A UAE Space Agency will be set up to supervise the mission and develop a space technology industry in the country, a government statement said. It did not give details such as the cost of the probe or how it would be designed and built. "The UAE Mars probe represents the Islamic world's entry into the era of space exploration. We will prove that we are capable of delivering new scientific contributions to humanity," said UAE President Sheikh Khalifa bin Zayed al-Nahayan.
With a population estimated at no more than about 8 million, most of whom are foreign workers, the UAE lacks the scientific and industrial base of the big spacefaring nations.
But it is keen to diversify its economy beyond oil into high-technology sectors, and its oil reserves give it immense financial power that it could use to buy expertise. One of the sovereign wealth funds of Abu Dhabi, the biggest emirate, is estimated to have assets worth nearly $800 billion.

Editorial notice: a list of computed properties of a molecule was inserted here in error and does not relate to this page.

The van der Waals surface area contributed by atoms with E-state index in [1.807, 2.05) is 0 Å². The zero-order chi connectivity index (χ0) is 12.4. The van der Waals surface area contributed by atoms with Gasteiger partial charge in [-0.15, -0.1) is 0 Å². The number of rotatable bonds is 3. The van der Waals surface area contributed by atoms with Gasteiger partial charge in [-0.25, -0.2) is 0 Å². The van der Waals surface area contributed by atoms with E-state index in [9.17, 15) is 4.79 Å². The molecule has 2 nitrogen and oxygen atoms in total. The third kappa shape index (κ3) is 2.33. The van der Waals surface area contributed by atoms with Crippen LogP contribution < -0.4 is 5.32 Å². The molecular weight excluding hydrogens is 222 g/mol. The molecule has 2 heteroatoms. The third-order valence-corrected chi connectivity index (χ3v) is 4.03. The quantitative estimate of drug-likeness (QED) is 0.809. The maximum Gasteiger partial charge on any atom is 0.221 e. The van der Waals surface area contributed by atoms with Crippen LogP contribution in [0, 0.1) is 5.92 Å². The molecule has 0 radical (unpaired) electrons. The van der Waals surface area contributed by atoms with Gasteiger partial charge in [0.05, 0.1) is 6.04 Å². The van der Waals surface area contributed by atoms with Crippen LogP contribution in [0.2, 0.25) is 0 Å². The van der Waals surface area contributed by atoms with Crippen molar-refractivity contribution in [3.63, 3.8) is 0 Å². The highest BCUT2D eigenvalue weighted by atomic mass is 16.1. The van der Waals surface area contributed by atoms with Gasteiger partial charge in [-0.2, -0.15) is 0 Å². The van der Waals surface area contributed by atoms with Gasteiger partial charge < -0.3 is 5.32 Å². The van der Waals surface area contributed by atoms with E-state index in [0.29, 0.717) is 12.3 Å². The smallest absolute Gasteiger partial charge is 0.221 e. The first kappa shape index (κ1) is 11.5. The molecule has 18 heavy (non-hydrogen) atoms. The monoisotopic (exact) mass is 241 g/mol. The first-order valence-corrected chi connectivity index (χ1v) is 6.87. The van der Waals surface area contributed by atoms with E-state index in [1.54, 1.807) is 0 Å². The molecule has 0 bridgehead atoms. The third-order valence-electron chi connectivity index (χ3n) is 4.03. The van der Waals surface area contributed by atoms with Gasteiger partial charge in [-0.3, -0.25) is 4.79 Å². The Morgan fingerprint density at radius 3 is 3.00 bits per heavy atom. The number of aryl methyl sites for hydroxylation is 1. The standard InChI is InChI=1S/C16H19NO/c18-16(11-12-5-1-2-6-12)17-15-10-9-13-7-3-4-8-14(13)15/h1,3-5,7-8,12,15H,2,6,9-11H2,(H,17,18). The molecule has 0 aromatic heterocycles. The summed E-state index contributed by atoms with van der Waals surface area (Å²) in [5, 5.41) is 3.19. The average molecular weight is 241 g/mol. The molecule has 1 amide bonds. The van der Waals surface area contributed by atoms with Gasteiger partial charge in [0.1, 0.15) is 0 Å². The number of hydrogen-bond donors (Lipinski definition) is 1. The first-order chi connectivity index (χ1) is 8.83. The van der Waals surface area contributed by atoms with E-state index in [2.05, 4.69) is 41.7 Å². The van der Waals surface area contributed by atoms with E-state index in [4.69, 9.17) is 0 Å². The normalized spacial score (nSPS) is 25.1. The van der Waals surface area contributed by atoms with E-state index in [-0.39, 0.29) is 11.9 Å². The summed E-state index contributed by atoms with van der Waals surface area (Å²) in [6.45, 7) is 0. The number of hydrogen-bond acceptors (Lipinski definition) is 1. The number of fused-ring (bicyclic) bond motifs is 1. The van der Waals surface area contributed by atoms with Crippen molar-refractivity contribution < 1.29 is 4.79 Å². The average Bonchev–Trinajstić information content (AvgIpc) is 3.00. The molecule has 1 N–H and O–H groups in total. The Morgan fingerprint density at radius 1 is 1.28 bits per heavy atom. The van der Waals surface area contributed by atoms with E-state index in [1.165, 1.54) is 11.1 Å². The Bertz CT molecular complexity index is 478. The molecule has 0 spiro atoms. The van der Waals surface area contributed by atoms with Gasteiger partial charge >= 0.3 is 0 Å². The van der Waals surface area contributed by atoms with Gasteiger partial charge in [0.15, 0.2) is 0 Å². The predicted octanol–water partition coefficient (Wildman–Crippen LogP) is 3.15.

The UAE's fast-growing airlines, Emirates and Etihad, are among the world's biggest buyers of planes from US and European aerospace firms, and a factory in the Abu Dhabi desert now turns out sophisticated parts for Airbus.
The UAE has invested over $5.4 billion in satellite ventures such as data and television broadcast company Al Yah Satellite Communications, mobile communications firm Thuraya and earth mapping and observation firm Dubai Sat, the government said.
The Mars probe will take nine months to complete the more than 60 million-kilometre (37.5 million-mile) journey to Mars, and will make the UAE one of only nine countries with space programmes exploring the Red Planet, the statement said.
(Reporting by Andrew Torchia; editing by Andrew Roche)